Obama, Standing Next to POW’s Parents, Praises the Return of Missing Soldier

While being held captive for five years, Sgt. Bowe Bergdahl “was never forgotten,” the president said.

President Obama, speaking to the parents of American POW Sgt. Bowe Bergdahl, at the White House Rose Garden Saturday.
National Journal
Matt Vasilogambros
Add to Briefcase
Matt Vasilogambros
May 31, 2014, 2:41 p.m.

Stand­ing next to the par­ents of re­covered Amer­ic­an POW Sgt. Bowe Ber­g­dahl, Pres­id­ent Obama re­af­firmed the com­mit­ment the United States has to its miss­ing sol­diers of war.

“This morn­ing, I called Bob and Jani Ber­g­dahl and told them that after nearly five years in cap­tiv­ity, their son Bowe is com­ing home,” Obama said, saddled by the par­ents in the White House Rose Garden. “While Bowe was gone, he was nev­er for­got­ten.”

The pres­id­ent thanked both the gov­ern­ment of Afgh­anistan for its sup­port as the war winds down, and the gov­ern­ment of Qatar, which helped fa­cil­it­ate the ex­change of Ber­g­dahl and five pris­on­ers from the de­ten­tion cen­ter at Guantanamo Bay. Obama con­firmed that he spoke to the emir of Qatar last week about the ex­change.

Ber­g­dahl was held in cap­tiv­ity by the Taliban for the last five years after he re­portedly left a U.S. base. Right now, he is cur­rently at a base in Afgh­anistan un­der­go­ing a med­ic­al eval­u­ation. Obama said his “top pri­or­ity” is to give Ber­g­dahl the care he needs.

“The United States does not ever leave our men and wo­men in uni­form be­hind,” the pres­id­ent con­tin­ued. “I am mind­ful that there are many troops who re­main miss­ing from wars past. That’s why we will nev­er for­get, nor give up our search.”

Ber­g­dahl’s par­ents met with Obama in the White House on Sat­urday. After speak­ing, the pres­id­ent gave the par­ents a chance to speak.

“We will con­tin­ue to stay strong for Bowe,” his moth­er Jani said, smil­ing.

Bob Ber­g­dahl, speak­ing next, said his son is hav­ing trouble speak­ing Eng­lish, and had a mes­sage, say­ing it in Pashto and in Eng­lish.

“I am your fath­er, Bowe,” he said.

As the three left the Rose Garden, Obama hugged both par­ents. “Yes, it’s a good day,” Jan said hug­ging the pres­id­ent.

What We're Following See More »
Doesn’t Express Confidence in Marino
Trump to Declare Opioid Emergency Next Week
1 hours ago
THE LATEST

After initially promising it in August, "President Trump said Monday that he will declare a national emergency next week to address the opioid epidemic." When asked, he also "declined to express confidence in Rep. Tom Marino (R-Pa.), his nominee for drug czar, in the wake of revelations that the lawmaker helped steer legislation making it harder to act against giant drug companies."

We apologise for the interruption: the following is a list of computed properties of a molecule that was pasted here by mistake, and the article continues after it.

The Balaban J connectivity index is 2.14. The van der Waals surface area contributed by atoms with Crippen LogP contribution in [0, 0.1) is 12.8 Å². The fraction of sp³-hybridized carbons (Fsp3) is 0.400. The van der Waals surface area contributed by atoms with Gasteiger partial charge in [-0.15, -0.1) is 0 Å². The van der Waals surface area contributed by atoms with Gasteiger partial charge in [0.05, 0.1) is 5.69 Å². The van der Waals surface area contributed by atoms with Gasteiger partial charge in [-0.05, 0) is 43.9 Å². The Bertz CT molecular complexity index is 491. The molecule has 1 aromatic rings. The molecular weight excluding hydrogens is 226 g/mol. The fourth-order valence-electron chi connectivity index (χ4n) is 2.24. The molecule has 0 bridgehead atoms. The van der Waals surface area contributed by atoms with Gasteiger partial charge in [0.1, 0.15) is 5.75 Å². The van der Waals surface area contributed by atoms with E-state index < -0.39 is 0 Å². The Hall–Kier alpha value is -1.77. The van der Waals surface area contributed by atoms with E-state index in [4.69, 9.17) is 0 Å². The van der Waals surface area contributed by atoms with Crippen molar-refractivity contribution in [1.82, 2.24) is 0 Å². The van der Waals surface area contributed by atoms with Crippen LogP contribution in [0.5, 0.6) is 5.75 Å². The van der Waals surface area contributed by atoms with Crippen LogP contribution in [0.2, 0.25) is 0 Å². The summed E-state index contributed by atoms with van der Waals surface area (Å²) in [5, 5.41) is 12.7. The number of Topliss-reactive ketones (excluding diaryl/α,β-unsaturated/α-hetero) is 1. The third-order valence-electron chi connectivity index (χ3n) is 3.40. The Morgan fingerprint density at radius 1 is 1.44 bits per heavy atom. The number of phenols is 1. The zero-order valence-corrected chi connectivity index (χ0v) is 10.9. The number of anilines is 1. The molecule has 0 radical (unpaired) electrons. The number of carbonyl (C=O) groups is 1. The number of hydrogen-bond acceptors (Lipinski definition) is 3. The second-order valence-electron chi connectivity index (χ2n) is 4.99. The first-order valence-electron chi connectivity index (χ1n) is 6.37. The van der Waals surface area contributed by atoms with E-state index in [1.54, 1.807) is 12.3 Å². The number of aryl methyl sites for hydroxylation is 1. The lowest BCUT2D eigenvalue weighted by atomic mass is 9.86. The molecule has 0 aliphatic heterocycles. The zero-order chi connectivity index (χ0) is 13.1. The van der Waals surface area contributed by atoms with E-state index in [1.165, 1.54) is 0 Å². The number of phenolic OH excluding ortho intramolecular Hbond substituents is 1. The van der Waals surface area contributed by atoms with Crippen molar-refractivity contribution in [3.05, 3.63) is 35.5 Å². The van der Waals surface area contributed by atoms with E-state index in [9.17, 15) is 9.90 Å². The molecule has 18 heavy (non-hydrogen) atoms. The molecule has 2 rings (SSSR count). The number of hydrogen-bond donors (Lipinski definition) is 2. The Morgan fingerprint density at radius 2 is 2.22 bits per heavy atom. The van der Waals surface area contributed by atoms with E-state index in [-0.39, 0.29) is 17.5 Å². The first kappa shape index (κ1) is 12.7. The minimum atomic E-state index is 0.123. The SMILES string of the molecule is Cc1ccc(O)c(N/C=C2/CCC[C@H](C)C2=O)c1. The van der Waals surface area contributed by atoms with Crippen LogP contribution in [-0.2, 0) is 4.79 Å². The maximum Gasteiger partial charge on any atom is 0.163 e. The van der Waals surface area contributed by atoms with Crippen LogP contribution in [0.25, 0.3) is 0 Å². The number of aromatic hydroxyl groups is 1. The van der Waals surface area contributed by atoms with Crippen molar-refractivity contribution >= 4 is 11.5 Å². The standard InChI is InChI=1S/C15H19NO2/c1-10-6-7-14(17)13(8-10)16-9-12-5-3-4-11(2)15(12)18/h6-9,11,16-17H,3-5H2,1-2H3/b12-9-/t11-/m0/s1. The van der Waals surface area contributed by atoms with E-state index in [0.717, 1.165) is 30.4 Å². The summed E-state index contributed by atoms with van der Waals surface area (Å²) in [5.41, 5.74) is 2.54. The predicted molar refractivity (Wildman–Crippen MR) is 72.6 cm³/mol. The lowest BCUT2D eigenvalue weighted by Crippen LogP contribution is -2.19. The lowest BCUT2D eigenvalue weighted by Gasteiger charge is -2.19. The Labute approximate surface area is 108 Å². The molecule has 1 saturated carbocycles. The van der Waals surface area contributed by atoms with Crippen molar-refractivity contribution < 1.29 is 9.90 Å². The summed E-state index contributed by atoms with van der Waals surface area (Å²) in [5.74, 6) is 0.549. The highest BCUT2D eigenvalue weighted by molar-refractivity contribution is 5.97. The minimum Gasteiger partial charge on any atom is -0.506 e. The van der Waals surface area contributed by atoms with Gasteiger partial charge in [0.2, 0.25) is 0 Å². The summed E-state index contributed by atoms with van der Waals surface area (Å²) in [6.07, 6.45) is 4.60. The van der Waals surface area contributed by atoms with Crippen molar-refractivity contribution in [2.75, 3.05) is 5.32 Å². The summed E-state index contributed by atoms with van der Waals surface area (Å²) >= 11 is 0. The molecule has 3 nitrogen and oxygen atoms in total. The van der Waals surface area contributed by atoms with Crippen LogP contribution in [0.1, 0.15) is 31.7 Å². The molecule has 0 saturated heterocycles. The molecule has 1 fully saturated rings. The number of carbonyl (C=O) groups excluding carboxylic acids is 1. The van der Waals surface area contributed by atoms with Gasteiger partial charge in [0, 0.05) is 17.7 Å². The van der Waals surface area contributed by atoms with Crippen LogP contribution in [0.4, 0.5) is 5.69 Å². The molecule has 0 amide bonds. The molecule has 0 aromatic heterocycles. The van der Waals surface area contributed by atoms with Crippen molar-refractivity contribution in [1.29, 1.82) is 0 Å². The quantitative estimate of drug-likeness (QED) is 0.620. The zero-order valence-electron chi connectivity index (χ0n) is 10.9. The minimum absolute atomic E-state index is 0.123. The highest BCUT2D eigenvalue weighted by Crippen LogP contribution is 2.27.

Source:
INTERVIEW THIS WEEK
Trump Still Considering Yellen For Fed
9 hours ago
THE LATEST

"President Donald Trump plans to formally interview Janet Yellen this week about potentially staying on as Federal Reserve chair, two people familiar with the matter said...Many Republicans on Capitol Hill want Trump to move on from Yellen, whose first term ends in February, and choose a more traditionally conservative Fed chair."

Source:
NOMINEE FOR ONDCP
Trump Noncommittal on Marino
9 hours ago
THE DETAILS
IN LIGHT OF 60 MINUTES REVELATIONS
Manchin Asks Trump to Drop Marino’s Nomination for Drug Czar
11 hours ago
THE LATEST
WOULD OVERTURN MARINO LEGISLATION ON DRUG DISTRIBUTORS
McCaskill Will Introduce Bill in Response to “60 Minutes” Scoop
11 hours ago
THE DETAILS

In the wake of Sunday's blockbuster 60 Minutes/Washington Post report on opioid regulation and enforcement, Sen. Claire McCaskill (D-MO) has introduced legislation that "would repeal a 2016 law that hampered the Drug Enforcement Administration’s ability to regulate opioid distributors it suspects of misconduct." In a statement, McCaskill said: “Media reports indicate that this law has significantly affected the government’s ability to crack down on opioid distributors that are failing to meet their obligations and endangering our communities."

Source:
×
×

Welcome to National Journal!

You are currently accessing National Journal from IP access. Please login to access this feature. If you have any questions, please contact your Dedicated Advisor.

Login